Well, you’ve made it to the interview stage. Congratulations – that is often one of the most difficult steps of the job search. Managers have a lot of resumes to sift through, and there was something about yours that stood out. Now that you have the opportunity to sit down with the manager and sell yourself as the best candidate for the job, don’t blow it! Here are five things you should avoid saying at all costs.
I don’t have any questions.
Go to your interview prepared not only to answer questions, but to ask questions. The manager will most likely wrap up the interview by asking if you have any questions. Never say no! You do want to know more about the company you’re hoping to work for, right?
Prior to an interview, do some research on the company (and, if possible, the specific department of the job you’re applying for) and find out as much as you can about their business. You can also ask your network for their thoughts about the company, where applicable. Throughout your research, identify some areas that interest you and come up with questions that will provoke thoughtful answers from your interviewer; try to go beyond asking questions that can be answered with a simple yes or no. Your goal here is for the manager to mark you as someone who really cares about what you’re asking as opposed to other candidates who are just going through the motions.
I don’t like my current employer.
This is a huge no-no. Even if your boss is your nemesis, never badmouth your current (or previous) employer. You want to present yourself as a problem solver, not a problem creator. If an interviewer perceives you as difficult to work with, you have little chance of moving forward.
If this sensitive topic somehow works its way into your conversation, try to remain as neutral as possible and bring attention to the ways that you have grown and learned from the experience.
How much does this job pay/what are the benefits?
Ah, the old “what’s in it for me?” If you’re working with a reputable recruiter, you should already have an idea of what to expect regarding compensation. If you’re doing it alone, save this question for the end of an interview and be sure to ask tactfully (e.g. “I really appreciate you taking the time out of your busy day to speak with me about this opportunity. I think we’re hitting it off, and I definitely see myself making an immediate impact with your organization. I’d like to ask about the compensation offered for this position so that we can ensure compatibility and move on to the next steps.”)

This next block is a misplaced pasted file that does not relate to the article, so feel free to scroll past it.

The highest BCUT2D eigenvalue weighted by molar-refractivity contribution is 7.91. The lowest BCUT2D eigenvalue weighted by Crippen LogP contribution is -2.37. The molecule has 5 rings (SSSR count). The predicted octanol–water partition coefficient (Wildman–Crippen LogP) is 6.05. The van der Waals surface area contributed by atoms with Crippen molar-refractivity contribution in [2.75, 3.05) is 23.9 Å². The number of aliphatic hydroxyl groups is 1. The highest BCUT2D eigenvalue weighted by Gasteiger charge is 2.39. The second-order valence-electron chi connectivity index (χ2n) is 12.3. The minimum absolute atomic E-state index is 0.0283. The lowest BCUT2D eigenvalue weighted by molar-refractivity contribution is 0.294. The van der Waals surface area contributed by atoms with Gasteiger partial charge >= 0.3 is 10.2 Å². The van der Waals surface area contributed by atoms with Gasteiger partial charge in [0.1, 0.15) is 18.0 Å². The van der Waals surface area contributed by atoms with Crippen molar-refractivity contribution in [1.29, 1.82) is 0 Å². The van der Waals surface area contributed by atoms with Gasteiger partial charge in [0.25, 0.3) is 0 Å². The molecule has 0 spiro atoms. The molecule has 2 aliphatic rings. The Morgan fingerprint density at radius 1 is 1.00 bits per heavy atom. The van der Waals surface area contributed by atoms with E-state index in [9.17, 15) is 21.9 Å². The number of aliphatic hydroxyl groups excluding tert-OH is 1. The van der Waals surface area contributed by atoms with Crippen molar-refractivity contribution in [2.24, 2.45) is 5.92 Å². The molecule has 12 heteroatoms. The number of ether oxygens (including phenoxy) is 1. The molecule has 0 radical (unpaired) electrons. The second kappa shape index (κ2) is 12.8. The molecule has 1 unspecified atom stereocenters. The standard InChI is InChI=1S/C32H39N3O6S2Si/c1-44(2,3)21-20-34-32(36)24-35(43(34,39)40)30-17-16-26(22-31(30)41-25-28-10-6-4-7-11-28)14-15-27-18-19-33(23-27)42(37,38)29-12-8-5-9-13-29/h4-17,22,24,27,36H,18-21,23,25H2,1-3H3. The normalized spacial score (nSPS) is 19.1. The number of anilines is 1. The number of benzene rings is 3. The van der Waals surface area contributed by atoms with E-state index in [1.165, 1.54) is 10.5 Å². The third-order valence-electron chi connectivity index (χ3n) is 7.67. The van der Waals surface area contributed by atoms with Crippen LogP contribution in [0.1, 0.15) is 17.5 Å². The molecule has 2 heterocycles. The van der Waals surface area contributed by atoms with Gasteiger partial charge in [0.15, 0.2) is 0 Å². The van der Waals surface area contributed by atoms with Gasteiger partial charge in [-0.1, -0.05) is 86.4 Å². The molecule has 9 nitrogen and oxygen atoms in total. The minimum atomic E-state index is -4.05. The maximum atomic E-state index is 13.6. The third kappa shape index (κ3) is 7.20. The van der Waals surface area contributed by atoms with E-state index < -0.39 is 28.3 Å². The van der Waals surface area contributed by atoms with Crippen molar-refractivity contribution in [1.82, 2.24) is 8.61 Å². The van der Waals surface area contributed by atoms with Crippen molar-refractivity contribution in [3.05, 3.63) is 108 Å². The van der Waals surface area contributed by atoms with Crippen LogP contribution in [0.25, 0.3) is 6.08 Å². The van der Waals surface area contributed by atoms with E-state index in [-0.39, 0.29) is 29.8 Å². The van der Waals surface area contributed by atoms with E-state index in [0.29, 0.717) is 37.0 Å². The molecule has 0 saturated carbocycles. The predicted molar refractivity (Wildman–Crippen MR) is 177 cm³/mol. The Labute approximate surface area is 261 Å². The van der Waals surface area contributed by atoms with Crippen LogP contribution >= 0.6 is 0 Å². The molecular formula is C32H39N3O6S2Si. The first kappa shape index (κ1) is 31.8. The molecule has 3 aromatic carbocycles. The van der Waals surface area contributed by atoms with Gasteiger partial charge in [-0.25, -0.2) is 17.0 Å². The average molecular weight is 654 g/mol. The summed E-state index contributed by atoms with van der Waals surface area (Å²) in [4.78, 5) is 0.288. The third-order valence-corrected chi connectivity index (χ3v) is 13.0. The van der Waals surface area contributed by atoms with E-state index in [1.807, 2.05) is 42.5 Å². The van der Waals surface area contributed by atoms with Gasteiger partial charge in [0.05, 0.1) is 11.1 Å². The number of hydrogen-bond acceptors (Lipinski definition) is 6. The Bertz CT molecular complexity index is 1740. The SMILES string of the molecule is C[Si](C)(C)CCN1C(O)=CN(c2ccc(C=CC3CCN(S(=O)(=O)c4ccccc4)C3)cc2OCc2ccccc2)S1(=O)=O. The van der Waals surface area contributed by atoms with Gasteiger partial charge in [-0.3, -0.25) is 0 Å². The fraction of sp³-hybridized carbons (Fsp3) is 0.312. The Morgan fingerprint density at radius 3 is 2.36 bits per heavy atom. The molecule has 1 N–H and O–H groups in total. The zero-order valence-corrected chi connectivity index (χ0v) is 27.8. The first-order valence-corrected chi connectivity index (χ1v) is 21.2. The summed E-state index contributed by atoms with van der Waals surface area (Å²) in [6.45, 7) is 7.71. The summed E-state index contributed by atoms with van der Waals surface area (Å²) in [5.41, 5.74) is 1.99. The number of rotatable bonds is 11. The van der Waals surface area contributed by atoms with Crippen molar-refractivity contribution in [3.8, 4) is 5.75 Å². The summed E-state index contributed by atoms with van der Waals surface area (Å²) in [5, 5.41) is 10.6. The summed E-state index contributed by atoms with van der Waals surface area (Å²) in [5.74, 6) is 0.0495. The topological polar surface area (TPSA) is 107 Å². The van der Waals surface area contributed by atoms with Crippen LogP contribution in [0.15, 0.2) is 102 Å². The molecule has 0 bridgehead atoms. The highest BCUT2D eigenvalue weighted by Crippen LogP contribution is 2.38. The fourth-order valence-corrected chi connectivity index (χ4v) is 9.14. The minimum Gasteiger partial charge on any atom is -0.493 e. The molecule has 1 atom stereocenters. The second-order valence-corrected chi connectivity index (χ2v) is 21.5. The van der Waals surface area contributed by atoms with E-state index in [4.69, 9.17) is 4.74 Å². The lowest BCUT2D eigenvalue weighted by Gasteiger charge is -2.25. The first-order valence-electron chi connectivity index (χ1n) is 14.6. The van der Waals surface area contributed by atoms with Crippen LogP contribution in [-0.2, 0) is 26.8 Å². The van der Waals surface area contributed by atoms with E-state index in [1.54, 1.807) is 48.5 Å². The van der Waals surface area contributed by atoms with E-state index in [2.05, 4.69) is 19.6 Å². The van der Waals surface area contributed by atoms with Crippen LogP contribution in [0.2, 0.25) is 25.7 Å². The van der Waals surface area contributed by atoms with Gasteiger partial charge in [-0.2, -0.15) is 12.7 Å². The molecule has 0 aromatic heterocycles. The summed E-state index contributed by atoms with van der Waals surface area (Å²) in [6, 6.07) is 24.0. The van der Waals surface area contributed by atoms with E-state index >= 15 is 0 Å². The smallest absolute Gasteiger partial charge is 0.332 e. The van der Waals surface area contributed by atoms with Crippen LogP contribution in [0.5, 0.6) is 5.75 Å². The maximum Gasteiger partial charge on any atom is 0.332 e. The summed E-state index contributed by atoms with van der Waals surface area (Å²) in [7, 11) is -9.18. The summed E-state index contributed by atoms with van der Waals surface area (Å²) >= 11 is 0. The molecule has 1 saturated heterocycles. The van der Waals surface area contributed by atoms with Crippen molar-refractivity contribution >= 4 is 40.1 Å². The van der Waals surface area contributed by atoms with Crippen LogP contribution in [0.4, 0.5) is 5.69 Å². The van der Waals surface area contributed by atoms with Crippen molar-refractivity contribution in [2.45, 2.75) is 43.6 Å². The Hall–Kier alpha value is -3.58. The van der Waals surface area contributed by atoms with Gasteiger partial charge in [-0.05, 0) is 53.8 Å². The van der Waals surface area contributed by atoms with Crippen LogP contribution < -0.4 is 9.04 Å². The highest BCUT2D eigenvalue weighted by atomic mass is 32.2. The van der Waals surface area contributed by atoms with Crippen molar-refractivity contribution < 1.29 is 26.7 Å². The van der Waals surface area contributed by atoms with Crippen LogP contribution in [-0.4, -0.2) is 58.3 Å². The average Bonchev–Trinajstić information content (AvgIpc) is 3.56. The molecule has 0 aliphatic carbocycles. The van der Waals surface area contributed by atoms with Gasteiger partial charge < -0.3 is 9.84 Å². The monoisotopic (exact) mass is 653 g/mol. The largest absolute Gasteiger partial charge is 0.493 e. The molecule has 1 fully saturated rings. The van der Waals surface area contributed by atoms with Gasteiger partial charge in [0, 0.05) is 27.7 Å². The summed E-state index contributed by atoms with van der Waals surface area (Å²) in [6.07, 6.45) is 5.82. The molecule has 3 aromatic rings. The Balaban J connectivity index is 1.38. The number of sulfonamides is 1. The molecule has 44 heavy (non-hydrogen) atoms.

A manager doesn’t expect you to work for free, so jumping into a numbers conversation right off the bat will make it seem as if you’re only interested in the money. There’s nothing wrong with wanting to know what a job pays, but at the initial stage your goal is to pass the interview; to do that, you need to show that your priorities are to align yourself with the needs of the company.
What does your company do?
This goes along with doing your due diligence in researching the company you hope to work for. “What does your company do?” is not an acceptable question to bring to an interview. One of the worst things you can do is to walk into the interview without a basic knowledge of the company, including what they do, their values and mission/what they stand for, their target customer, and what their business model looks like. This information is all readily available on a company’s website or social media pages, and can be easily found with a quick search. If you show up without a basic understanding of the fundamentals, you could be shown the door.
I’m just looking for any job.
Would you hire someone who didn’t demonstrate a passion or at least an interest in your business? Filling an open position costs a company and a team both time and money, and they don’t want to have to repeat the process in a few months. If you give the impression that you are just cruising the job boards and looking for a “Right Now” job, you’re going to turn off a potential employer who is looking for the “Right” long term fit.
Demonstrating an interest in each individual company you interview with by doing solid research, formulating thoughtful interview questions and expressing a genuine interest are just a few ways that you can show a manager that you’re in it for the long haul. If you have a background full of short term jobs, be prepared to have a conversation about why you are looking for something long term now and why you feel this company is right for you.
What are some other things that should never be said in an interview? Let us know!
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